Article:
Never Tell Me the Odds
She arrived in the United States when she was nine years old. Her life drastically changed during her sophomore year of high school when she found out she was undocumented. She faced bullying, threats, and severe harassment due to her status. Although there was no financial aid available to undocumented students when she graduated from high school, she insisted on pursuing higher education. On her journey, she developed her passions for music, art, dance, color guard, and serving her community. She worked three jobs throughout her undergrad but never gave up. She has since received her Bachelor's degree and has been featured in the New York Times. She is currently pursuing a Master’s Degree MA in Human Rights and continues to be an advocate for the undocumented community.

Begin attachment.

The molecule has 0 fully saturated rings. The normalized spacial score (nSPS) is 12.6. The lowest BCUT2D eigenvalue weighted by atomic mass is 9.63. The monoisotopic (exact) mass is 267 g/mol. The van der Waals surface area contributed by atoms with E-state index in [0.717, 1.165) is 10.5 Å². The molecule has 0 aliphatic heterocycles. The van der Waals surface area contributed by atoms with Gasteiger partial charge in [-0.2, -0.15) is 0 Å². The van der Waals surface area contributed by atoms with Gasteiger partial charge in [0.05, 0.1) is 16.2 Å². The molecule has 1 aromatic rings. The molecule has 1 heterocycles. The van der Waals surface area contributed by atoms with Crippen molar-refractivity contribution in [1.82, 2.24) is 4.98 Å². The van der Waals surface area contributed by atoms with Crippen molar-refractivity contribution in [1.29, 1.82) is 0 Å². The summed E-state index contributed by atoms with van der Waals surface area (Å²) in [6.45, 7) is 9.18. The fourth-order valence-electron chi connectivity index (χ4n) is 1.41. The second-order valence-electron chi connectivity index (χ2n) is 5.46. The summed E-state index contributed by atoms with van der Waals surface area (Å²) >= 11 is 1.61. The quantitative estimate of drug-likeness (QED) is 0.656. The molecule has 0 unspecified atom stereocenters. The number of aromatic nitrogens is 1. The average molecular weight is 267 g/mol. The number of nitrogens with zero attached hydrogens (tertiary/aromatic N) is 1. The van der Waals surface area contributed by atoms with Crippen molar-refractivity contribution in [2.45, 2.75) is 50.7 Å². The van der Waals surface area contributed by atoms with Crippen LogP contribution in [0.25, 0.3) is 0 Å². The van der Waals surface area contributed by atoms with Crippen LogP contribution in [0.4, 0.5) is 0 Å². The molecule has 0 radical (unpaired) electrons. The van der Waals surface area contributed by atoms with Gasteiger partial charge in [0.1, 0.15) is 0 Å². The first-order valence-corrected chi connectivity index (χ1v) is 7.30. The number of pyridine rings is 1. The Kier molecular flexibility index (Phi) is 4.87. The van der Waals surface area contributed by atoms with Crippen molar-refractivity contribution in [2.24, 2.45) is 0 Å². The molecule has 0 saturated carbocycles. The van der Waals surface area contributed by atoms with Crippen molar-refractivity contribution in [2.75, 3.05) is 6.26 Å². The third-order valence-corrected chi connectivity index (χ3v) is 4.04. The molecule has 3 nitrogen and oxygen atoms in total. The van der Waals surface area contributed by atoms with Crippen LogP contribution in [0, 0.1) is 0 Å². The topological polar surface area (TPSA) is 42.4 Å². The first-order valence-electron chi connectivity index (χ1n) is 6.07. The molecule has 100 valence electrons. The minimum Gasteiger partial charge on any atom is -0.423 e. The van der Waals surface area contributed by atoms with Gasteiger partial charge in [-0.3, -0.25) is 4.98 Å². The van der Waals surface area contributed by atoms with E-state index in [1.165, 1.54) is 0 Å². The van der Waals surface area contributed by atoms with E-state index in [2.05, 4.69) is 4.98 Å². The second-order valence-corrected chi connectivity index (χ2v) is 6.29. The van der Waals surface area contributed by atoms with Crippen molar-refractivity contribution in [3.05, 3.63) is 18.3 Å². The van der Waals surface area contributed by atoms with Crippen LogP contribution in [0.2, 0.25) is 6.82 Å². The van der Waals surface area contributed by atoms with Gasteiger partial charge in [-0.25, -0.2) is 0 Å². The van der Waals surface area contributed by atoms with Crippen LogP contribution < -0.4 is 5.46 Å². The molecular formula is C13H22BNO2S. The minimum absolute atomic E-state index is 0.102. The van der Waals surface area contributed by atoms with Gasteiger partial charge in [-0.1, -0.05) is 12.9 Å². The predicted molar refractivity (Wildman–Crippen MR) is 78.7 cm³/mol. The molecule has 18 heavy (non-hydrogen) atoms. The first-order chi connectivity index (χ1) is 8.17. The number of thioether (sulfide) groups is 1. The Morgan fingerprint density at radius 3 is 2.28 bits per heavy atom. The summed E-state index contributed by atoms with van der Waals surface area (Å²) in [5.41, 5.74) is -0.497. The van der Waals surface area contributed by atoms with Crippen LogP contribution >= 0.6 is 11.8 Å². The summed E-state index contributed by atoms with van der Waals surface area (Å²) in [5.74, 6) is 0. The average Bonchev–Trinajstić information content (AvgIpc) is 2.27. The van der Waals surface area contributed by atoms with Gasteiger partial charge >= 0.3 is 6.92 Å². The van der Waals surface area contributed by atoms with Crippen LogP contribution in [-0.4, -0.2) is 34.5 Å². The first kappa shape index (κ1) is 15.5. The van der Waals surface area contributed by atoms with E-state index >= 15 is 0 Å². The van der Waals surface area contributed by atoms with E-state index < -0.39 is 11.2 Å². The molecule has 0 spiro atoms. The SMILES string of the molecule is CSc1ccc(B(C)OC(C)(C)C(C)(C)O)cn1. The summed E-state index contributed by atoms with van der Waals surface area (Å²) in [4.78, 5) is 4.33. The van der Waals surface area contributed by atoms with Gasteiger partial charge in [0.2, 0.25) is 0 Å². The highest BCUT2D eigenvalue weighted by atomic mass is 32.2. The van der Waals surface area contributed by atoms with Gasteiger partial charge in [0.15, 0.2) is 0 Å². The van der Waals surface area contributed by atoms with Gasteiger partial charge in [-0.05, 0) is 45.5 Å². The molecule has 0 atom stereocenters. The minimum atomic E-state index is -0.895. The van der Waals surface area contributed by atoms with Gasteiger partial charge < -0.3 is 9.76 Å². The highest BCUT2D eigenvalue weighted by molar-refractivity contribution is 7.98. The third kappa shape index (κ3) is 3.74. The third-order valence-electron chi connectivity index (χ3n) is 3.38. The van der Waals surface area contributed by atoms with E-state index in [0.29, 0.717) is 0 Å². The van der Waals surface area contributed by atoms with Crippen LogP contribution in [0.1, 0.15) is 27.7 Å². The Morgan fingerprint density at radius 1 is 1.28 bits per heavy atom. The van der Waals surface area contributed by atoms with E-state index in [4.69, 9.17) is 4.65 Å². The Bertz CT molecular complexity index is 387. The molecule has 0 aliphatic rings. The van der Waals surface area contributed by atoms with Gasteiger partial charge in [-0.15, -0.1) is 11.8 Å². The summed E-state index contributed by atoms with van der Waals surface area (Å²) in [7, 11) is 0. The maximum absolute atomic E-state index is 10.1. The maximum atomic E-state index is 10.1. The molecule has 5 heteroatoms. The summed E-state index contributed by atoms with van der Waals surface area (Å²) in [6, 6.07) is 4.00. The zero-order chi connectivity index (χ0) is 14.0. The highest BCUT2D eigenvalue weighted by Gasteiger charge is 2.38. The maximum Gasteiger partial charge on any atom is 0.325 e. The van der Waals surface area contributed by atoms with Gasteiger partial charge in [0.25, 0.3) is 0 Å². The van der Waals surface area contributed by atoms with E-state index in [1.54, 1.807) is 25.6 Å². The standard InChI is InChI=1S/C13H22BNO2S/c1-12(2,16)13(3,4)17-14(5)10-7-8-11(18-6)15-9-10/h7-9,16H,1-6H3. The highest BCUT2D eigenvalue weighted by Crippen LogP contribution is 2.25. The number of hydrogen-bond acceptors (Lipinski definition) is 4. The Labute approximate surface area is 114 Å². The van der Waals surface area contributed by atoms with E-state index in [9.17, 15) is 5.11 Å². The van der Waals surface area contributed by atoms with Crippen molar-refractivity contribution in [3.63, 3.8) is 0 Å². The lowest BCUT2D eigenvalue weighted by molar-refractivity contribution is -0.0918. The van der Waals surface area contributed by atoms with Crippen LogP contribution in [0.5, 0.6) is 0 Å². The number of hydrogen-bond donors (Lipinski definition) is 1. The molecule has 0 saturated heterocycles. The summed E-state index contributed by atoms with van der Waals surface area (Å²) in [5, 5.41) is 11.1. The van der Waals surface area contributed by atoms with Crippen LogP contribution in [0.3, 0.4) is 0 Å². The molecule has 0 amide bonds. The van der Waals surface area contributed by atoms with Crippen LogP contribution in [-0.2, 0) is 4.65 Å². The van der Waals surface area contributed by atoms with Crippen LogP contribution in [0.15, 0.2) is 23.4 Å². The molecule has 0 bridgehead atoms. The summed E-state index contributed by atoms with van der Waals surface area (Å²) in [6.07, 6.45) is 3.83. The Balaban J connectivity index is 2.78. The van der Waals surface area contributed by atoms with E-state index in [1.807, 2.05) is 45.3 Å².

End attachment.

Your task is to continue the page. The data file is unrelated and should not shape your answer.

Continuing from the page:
A Road to Redemption
After being dismissed from the San Mateo County Community College District due to poor grades and a low GPA, she always thought, “College just isn’t for me.” After going through multiple jobs, she finally found something that she wanted to make her career for the rest of her life. But how was she going to get there when it seemed as though the college door was closed for good? Now utilizing the resources on campus, she had found the confidence to pursue her dreams and finish what she started. Trying to figure out what you’d want to be for the rest of your life can be challenging, especially if you do it on your own.

The Sunflower Who Grew From Concrete